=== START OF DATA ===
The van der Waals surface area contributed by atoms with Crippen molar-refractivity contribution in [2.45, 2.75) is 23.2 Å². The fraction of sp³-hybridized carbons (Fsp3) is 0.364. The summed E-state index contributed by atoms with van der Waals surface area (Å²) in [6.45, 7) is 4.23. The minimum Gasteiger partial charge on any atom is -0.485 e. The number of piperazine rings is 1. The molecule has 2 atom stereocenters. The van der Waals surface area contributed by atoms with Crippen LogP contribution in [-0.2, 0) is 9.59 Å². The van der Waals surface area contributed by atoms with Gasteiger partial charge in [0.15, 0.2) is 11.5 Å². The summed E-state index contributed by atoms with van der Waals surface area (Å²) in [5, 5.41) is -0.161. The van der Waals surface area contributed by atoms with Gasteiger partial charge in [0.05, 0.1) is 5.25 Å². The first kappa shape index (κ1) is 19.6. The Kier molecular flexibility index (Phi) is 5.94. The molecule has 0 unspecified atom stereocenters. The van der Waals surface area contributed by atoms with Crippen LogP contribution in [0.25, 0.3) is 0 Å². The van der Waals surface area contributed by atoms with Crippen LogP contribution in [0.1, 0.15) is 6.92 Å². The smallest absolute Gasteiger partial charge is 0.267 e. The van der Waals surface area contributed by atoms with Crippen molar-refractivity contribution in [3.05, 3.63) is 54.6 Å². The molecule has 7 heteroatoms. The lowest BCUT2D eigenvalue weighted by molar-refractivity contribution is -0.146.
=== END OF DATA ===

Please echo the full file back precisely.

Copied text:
The van der Waals surface area contributed by atoms with Crippen molar-refractivity contribution in [2.45, 2.75) is 23.2 Å². The fraction of sp³-hybridized carbons (Fsp3) is 0.364. The summed E-state index contributed by atoms with van der Waals surface area (Å²) in [6.45, 7) is 4.23. The minimum Gasteiger partial charge on any atom is -0.485 e. The number of piperazine rings is 1. The molecule has 2 atom stereocenters. The van der Waals surface area contributed by atoms with Crippen LogP contribution in [-0.2, 0) is 9.59 Å². The van der Waals surface area contributed by atoms with Gasteiger partial charge in [0.15, 0.2) is 11.5 Å². The summed E-state index contributed by atoms with van der Waals surface area (Å²) in [5, 5.41) is -0.161. The van der Waals surface area contributed by atoms with Gasteiger partial charge in [0.05, 0.1) is 5.25 Å². The first kappa shape index (κ1) is 19.6. The Kier molecular flexibility index (Phi) is 5.94. The molecule has 0 unspecified atom stereocenters. The van der Waals surface area contributed by atoms with Crippen LogP contribution in [0.25, 0.3) is 0 Å². The van der Waals surface area contributed by atoms with Crippen LogP contribution in [0.1, 0.15) is 6.92 Å². The smallest absolute Gasteiger partial charge is 0.267 e. The van der Waals surface area contributed by atoms with Crippen molar-refractivity contribution in [3.05, 3.63) is 54.6 Å². The molecule has 7 heteroatoms. The lowest BCUT2D eigenvalue weighted by molar-refractivity contribution is -0.146.